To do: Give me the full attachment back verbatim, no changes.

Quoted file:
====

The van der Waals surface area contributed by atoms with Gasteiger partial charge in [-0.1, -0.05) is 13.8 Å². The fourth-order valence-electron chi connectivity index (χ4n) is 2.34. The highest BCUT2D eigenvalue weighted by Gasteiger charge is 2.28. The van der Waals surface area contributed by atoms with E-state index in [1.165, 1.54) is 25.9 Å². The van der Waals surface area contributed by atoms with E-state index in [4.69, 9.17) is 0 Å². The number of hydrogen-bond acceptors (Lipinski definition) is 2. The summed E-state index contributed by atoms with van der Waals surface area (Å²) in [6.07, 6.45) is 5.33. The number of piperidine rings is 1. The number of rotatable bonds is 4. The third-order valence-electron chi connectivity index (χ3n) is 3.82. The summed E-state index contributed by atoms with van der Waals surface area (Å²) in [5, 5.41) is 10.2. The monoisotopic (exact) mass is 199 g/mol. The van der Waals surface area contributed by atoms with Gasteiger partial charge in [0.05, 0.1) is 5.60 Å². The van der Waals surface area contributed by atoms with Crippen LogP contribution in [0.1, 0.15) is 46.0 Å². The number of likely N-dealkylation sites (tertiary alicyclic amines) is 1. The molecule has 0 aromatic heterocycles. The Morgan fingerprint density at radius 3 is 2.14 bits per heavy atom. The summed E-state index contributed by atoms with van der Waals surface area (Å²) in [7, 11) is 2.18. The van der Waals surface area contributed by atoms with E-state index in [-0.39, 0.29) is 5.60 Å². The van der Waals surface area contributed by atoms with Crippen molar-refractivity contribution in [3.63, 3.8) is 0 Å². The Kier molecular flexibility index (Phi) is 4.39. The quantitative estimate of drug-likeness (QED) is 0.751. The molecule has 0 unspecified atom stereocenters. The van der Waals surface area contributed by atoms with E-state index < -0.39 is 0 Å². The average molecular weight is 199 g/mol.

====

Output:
The van der Waals surface area contributed by atoms with Gasteiger partial charge in [-0.1, -0.05) is 13.8 Å². The fourth-order valence-electron chi connectivity index (χ4n) is 2.34. The highest BCUT2D eigenvalue weighted by Gasteiger charge is 2.28. The van der Waals surface area contributed by atoms with E-state index in [1.165, 1.54) is 25.9 Å². The van der Waals surface area contributed by atoms with E-state index in [4.69, 9.17) is 0 Å². The number of hydrogen-bond acceptors (Lipinski definition) is 2. The summed E-state index contributed by atoms with van der Waals surface area (Å²) in [6.07, 6.45) is 5.33. The number of piperidine rings is 1. The number of rotatable bonds is 4. The third-order valence-electron chi connectivity index (χ3n) is 3.82. The summed E-state index contributed by atoms with van der Waals surface area (Å²) in [5, 5.41) is 10.2. The monoisotopic (exact) mass is 199 g/mol. The van der Waals surface area contributed by atoms with Gasteiger partial charge in [0.05, 0.1) is 5.60 Å². The van der Waals surface area contributed by atoms with Crippen LogP contribution in [0.1, 0.15) is 46.0 Å². The number of likely N-dealkylation sites (tertiary alicyclic amines) is 1. The molecule has 0 aromatic heterocycles. The Morgan fingerprint density at radius 3 is 2.14 bits per heavy atom. The summed E-state index contributed by atoms with van der Waals surface area (Å²) in [7, 11) is 2.18. The van der Waals surface area contributed by atoms with E-state index in [-0.39, 0.29) is 5.60 Å². The van der Waals surface area contributed by atoms with Crippen molar-refractivity contribution in [3.63, 3.8) is 0 Å². The Kier molecular flexibility index (Phi) is 4.39. The quantitative estimate of drug-likeness (QED) is 0.751. The molecule has 0 unspecified atom stereocenters. The van der Waals surface area contributed by atoms with E-state index < -0.39 is 0 Å². The average molecular weight is 199 g/mol.